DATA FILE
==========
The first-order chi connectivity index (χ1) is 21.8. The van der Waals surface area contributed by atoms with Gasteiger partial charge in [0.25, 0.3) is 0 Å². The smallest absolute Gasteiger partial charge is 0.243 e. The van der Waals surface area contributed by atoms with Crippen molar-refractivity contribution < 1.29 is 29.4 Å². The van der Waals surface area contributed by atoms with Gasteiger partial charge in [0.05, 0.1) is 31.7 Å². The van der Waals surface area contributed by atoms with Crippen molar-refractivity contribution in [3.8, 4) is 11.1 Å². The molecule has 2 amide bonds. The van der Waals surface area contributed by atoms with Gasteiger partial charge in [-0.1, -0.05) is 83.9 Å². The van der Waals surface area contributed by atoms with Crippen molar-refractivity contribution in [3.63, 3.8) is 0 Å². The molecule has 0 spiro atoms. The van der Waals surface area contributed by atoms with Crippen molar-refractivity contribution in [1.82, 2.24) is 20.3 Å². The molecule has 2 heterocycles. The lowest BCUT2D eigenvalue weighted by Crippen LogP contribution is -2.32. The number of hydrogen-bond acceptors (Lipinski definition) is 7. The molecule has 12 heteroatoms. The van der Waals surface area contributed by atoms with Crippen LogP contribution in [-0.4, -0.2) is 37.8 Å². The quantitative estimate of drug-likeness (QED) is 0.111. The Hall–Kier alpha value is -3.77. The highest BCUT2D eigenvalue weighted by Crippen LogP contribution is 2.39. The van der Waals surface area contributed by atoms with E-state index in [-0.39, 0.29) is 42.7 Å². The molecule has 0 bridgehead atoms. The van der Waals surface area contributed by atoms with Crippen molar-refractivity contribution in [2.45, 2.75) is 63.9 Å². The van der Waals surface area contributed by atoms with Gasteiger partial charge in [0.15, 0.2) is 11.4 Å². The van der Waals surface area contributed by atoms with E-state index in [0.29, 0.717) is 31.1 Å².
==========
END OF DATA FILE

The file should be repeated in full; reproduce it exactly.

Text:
The first-order chi connectivity index (χ1) is 21.8. The van der Waals surface area contributed by atoms with Gasteiger partial charge in [0.25, 0.3) is 0 Å². The smallest absolute Gasteiger partial charge is 0.243 e. The van der Waals surface area contributed by atoms with Crippen molar-refractivity contribution < 1.29 is 29.4 Å². The van der Waals surface area contributed by atoms with Gasteiger partial charge in [0.05, 0.1) is 31.7 Å². The van der Waals surface area contributed by atoms with Crippen molar-refractivity contribution in [3.8, 4) is 11.1 Å². The molecule has 2 amide bonds. The van der Waals surface area contributed by atoms with Gasteiger partial charge in [-0.1, -0.05) is 83.9 Å². The van der Waals surface area contributed by atoms with Crippen molar-refractivity contribution in [3.63, 3.8) is 0 Å². The molecule has 0 spiro atoms. The van der Waals surface area contributed by atoms with Crippen molar-refractivity contribution in [1.82, 2.24) is 20.3 Å². The molecule has 2 heterocycles. The lowest BCUT2D eigenvalue weighted by Crippen LogP contribution is -2.32. The number of hydrogen-bond acceptors (Lipinski definition) is 7. The molecule has 12 heteroatoms. The van der Waals surface area contributed by atoms with Crippen LogP contribution in [-0.4, -0.2) is 37.8 Å². The quantitative estimate of drug-likeness (QED) is 0.111. The Hall–Kier alpha value is -3.77. The highest BCUT2D eigenvalue weighted by Crippen LogP contribution is 2.39. The van der Waals surface area contributed by atoms with E-state index in [-0.39, 0.29) is 42.7 Å². The molecule has 0 bridgehead atoms. The van der Waals surface area contributed by atoms with Crippen molar-refractivity contribution in [2.45, 2.75) is 63.9 Å². The van der Waals surface area contributed by atoms with Gasteiger partial charge in [0.15, 0.2) is 11.4 Å². The van der Waals surface area contributed by atoms with E-state index in [0.29, 0.717) is 31.1 Å².